OCTOBER 26, 2012
It's always a shame when a bit of notoriety is the only thing people really remember about a particular movie. More than once I've heard the story about how Tom Savini was originally credited as the makeup man behind Nightmare (aka Nightmares in a Damaged Brain - the UK title that will likely appear on a Video Nasties list), but sued to have his name removed and refuses to talk about the film in interviews. But rarely have I heard anything about the movie itself, so I was happy to see it on 35mm as part of the Nasties series.
Even better, it's probably my favorite of the new ones I've seen thanks to Phil's nightly program, or at least tied with Night Warning. It's a bit slow at times, but it's an interesting blend of slasher and serial killer film, filtered with a touch of the usual Italian silliness of the period - when a kid comes home from school sulking because the other kids at school picked on him re: his brother being a potential murderer, you know you're watching an Italian production. I also loved the random bit where his stepfather randomly explains the plot of Blow Up, and when their angry mother instructs them to get into the living room and watch TV, in the same manner and tone of voice a mother would usually say to turn OFF the TV and go to bed early as a punishment. I'd say every 10 minutes or so produced another such moment that seemed to be written by someone who had never actually spoken to a human being before, so it was quite enjoyable.
The killer plot was a bit lax, however. Most of the action in the film comes courtesy of a flashback scene of a young man chopping off a woman's head when he catches her having rough sex with his father. We see this part of it a few times, but it's not until the end of the movie that we get the complete story, i.e. what he does AFTER dispatching this woman (a prostitute, I think), and he doesn't kill too many in the present day either. However, the "Nasty" label is appropriate; not only are the gore scenes elaborate (if a bit fake looking - there's photographic proof that Savini was at least on set, but these are in no way his FX), but there's a touch of sleaze as well - kids covered in blood, a guy going to a strip show booth and freaking out, etc. It's not really SLEAZY, like Maniac, but it's got a whiff of it, if that makes any sense. Like a contact high, but for being exploitative.
It works, though. There's a touch of psychological horror too - the film begins with our murderer having nightmares, and one of his doctors asks about dreams and whether he sees himself in the dream as another character. And given the flashback structure and a key bit of info that they try to make into a twist (doesn't work, though the way it's "revealed" is pretty hilarious), I actually started wondering if the entire movie was a dream, and that the adult killer we were seeing was actually a kid the entire time (like, he was dreaming about his past but putting his present day form into the story). Luckily, it wasn't that convoluted - the nightmare stuff is pretty straightforward. Dude has nightmares about the time he killed his dad's hooker, got it.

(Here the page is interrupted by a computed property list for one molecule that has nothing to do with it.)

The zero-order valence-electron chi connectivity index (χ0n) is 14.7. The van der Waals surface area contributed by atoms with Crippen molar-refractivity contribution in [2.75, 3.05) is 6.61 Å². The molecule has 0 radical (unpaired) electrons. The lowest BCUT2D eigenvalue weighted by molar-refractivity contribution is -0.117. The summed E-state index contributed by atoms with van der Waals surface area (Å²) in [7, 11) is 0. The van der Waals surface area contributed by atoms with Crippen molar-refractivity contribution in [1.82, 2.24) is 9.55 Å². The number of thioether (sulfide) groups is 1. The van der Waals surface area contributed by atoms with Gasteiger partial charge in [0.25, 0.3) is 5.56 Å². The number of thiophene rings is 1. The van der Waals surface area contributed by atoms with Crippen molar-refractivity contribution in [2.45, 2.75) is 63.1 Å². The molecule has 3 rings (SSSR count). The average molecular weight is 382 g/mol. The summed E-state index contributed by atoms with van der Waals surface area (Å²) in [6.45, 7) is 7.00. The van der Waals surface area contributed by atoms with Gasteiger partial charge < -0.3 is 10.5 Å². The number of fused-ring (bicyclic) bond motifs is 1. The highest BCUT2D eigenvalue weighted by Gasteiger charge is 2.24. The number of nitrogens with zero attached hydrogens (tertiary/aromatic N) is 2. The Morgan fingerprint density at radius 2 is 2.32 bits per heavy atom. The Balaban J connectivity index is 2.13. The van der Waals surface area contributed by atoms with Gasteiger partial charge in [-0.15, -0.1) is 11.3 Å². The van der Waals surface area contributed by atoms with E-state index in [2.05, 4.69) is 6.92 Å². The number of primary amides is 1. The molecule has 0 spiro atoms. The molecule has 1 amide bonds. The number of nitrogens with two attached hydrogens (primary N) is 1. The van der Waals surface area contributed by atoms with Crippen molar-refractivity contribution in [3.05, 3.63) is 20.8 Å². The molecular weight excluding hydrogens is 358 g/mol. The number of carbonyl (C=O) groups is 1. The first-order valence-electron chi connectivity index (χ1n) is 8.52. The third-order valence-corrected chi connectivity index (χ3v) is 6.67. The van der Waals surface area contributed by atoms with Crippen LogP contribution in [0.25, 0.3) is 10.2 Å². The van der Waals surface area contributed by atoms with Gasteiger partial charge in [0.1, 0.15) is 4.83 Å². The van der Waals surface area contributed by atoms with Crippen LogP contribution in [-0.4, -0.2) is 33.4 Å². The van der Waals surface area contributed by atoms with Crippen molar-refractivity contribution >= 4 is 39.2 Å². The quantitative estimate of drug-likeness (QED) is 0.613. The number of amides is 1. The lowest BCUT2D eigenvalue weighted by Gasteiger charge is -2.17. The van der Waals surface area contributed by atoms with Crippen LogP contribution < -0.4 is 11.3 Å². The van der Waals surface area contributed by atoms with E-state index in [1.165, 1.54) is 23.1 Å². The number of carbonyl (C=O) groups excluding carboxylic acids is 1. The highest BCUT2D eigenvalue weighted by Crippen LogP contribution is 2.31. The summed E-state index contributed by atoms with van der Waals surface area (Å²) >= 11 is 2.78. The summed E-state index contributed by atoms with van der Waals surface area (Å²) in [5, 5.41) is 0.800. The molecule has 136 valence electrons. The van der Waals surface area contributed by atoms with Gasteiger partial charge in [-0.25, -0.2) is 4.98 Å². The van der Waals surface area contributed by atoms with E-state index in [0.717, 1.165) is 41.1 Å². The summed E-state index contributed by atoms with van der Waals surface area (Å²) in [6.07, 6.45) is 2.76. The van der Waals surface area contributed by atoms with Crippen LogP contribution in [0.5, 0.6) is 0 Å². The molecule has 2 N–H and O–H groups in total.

However, this stuff DOES give the movie an excuse to pad itself a bit with a few scenes of his shrink and a cop trying to figure out where he's going after he got out of the hospital. The cop in particular is a delight, he has this really whiny voice (it sounded like a guy doing a Richard Drefuss impression) and a computer that is incredibly advanced for 1981. At one point he finds out about a stolen car in South Carolina that is also the site of a possible homicide, and rather than consult the file or even click "more info" or something, he types in "WHY POSSIBLE HOMICIDE?" and the computer explains it to him! He also uses it to project where the guy is going (and it's right), so it's a wonder he didn't just put legs on the damn thing and let it go out and find the guy itself.
And there's a legit great slasher finale, with the guy donning a creepy old man mask (he's unmasked through most of the film) and stalking the kids' babysitter and boyfriend before turning his attention to the children, one of whom finds a gun. He then displays a Myers-esque resistance to gunshots, which allows for a good "he's not dead yet!" moment as well as the kid realizing perhaps he needs a bigger gun. For a movie that was kind of slow up until the final reel, writer/director Romano Scavolini sure knows how to reward our patience - Mr West, please take note. I do wish the silly cop got involved a bit more, but if he did he'd probably get killed, so I can take comfort knowing he's still out there, using his amazing computer and shrieking like a 5 year old about minor inconveniences...
Speaking of outbursts, I feel I should congratulate Phil Blankenship and the Cinefamily for seemingly reversing their ways with regards to audience management. I've barely gone to the Cinefamily for years because I can't stand the crowds there, who MST3k every movie (even Robocop was heckled!) and use their cell phones without anyone from the theater keeping them in line so they don't ruin the experience for everyone else. But Phil was quite diligent, giving a guy a warning and then having him come outside for a full explanation of why he shouldn't be a dickhead (not common sense to some, unfortunately). Dude seemed a bit "off", so maybe there was more to it than the simple (ill-conceived) wish to draw attention to himself, but either way I'm happy to see that ANY disturbance is being dealt with. I dig the programming there, but I don't care if they're showing London After Midnight - I can't bring myself to go if I think I'm going to be constantly annoyed by a heckler or cell phone obsessive. If things are turning around (not sure how it works when Phil ISN'T there), I'll be happy to add them back into my "rotation". MOVIES!
What say you?